PIRATEOLOGY

From the 'Ology series

Avast ye, mateys! Shake a leg and join 18th-century pirate-hunter William Lubber, Esq. on an around-the-world sail in search of “that especially Germinous female pirate Arabella Drummond.” His trip features stops at North Carolina’s Ocracoke Inlet, where Blackbeard met his doom, Caribbean pirate haven Port Royal and various remote Pacific isles just right for leaving or finding castaways, plus encounters with Chinese and Barbary pirates. The passages from Lubber’s log are interspersed with maps and flaps, dramatic scenes of fictional and historical pirates buckling swash (or in two cases, twisting in the wind), booklets, trading card–style portraits, views of ships, Jolly Rogers and nautical gear—not to mention detachable packets of letters, a two-part treasure map with coded message, lengths of lanyard for knot-making practice, a packet of glittering “gold dust” and covers embedded with both a compass and an oversized “jewel.” Landlocked young buccaneers (and fans of the other “-ology” outings) who have already hijacked John Matthews’s kindred production Pirates! (May 2006) will rush to board—and to attack the enticing associated website. (Novelty. 9-12)

Pub Date: Sept. 1, 2006

ISBN: 0-7636-3143-4

Page Count: 32

Publisher: Candlewick

Review Posted Online: May 20, 2010

Kirkus Reviews Issue: Sept. 1, 2006

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MAMMOTH BONES AND BROKEN STONES

THE MYSTERY OF NORTH AMERICA'S FIRST PEOPLE

How and when the Western Hemisphere, particularly North and South America, came to be populated continues to be both mysterious and controversial for scientists. Archaeologists plug away with the tools at their disposal but have “more questions than answers.” Harrison does a good job setting the issue in context. He describes the earliest efforts to identify the original inhabitants of the continents, exploring the Clovis culture, believed by many to be the first humans to reach North America. After clearly explaining how scholars decided that they were first, he then lists the arguments against this hypothesis. In the course of looking at both sides, he introduces young readers to “the strict rules of archaeology.” The author demonstrates the precise work of those attempting to understand the hidden aspects of human history and how many of these old questions are seen in the light of new technologies and discoveries. The narrative is aided by both photographs and original illustrations that imagine scenes from both the distant past and the field experiences. (glossary, bibliography, index) (Nonfiction. 9-12)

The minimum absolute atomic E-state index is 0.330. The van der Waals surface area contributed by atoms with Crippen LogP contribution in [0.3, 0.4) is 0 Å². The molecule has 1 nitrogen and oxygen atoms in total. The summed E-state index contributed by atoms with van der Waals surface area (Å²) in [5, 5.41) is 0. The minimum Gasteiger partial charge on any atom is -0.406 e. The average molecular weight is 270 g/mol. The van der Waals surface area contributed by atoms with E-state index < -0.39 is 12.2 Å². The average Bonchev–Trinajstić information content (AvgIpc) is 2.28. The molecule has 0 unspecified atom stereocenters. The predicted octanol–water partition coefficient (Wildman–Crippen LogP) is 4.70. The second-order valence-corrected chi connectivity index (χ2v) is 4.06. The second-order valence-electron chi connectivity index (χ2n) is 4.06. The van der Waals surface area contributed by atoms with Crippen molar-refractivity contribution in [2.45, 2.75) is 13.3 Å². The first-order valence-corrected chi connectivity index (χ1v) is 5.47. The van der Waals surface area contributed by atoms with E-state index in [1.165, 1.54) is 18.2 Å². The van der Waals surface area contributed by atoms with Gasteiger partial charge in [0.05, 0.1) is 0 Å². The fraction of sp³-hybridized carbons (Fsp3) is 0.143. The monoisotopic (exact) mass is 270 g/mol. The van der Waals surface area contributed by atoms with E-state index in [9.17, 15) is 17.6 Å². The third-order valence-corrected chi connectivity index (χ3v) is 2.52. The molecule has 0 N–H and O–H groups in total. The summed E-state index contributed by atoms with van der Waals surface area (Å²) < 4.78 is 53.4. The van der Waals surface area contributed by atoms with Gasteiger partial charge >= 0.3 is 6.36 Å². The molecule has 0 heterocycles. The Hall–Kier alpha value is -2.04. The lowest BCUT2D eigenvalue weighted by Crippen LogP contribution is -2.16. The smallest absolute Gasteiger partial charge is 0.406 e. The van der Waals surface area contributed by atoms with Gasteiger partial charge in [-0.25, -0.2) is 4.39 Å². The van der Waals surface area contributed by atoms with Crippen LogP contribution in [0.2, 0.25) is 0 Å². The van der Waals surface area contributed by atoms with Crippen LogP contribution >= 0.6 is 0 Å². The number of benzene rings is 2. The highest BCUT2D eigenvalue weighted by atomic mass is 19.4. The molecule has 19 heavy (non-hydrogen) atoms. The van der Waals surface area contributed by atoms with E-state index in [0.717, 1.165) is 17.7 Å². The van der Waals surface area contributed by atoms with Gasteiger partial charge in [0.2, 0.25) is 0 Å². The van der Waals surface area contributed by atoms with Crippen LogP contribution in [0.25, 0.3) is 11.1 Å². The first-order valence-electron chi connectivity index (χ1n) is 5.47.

Pub Date: Sept. 1, 2010

ISBN: 978-1-59078-561-4

Page Count: 48

Publisher: Boyds Mills

Review Posted Online: Aug. 17, 2010

Kirkus Reviews Issue: Sept. 1, 2010

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More-systematic treatments abound, but the airy tone and quick-facts presentation give this some potential as a...

MYTHOLOGY

OH MY! GODS AND GODDESSES

From the Basher History series

In Basher’s latest set of breezy “self”-portraits, 58 gods, demigods and mythological creations of diverse sort step up in turn to the microphone.

The entrants are limited to the ancient Egyptian, Norse and Greco-Roman pantheons and arranged in no particular order within their respective chapters. They range from the usual celebrities like Poseidon (“rhymes with ‘Joe Biden’ ”), Odin and Osiris to some who have gotten less press, such as Hebe—“Waitress to the Olympians”—and Gefjon, Aesir goddess of plowing. Along with mixing in such non-Olympians as Odysseus, Budzik swells the ranks by lending voices to Bifrost, Yggdrasil and even the battle of Ragnarok. The author’s introductory claim that the gods gave mortals “something to believe in and ideals to aspire to when life was looking bleak” is massively disingenuous considering the speakers’ own accounts of their exploits (Hel complains, “It’s really grim here. I get the dreariest dead”). Nevertheless, the sex and violence are toned down to, for instance, Hera’s tart reference to “my hubby’s mortal girlfriends” and Isis’ allusion to “complicated family vibes” (following her brother/husband Osiris’ dismemberment by their brother, Seth). In a radical departure for Basher, some of his dolllike cartoon figures bear grimaces rather than cutesy smiles.

More-systematic treatments abound, but the airy tone and quick-facts presentation give this some potential as a lighter-than-air refresher. (chart and foldout poster of Greek/Roman equivalents) (Mythology. 10-12)

Pub Date: July 22, 2014

ISBN: 978-0-7534-7171-5

Page Count: 128

Publisher: Kingfisher

Review Posted Online: May 28, 2014

Kirkus Reviews Issue: June 15, 2014

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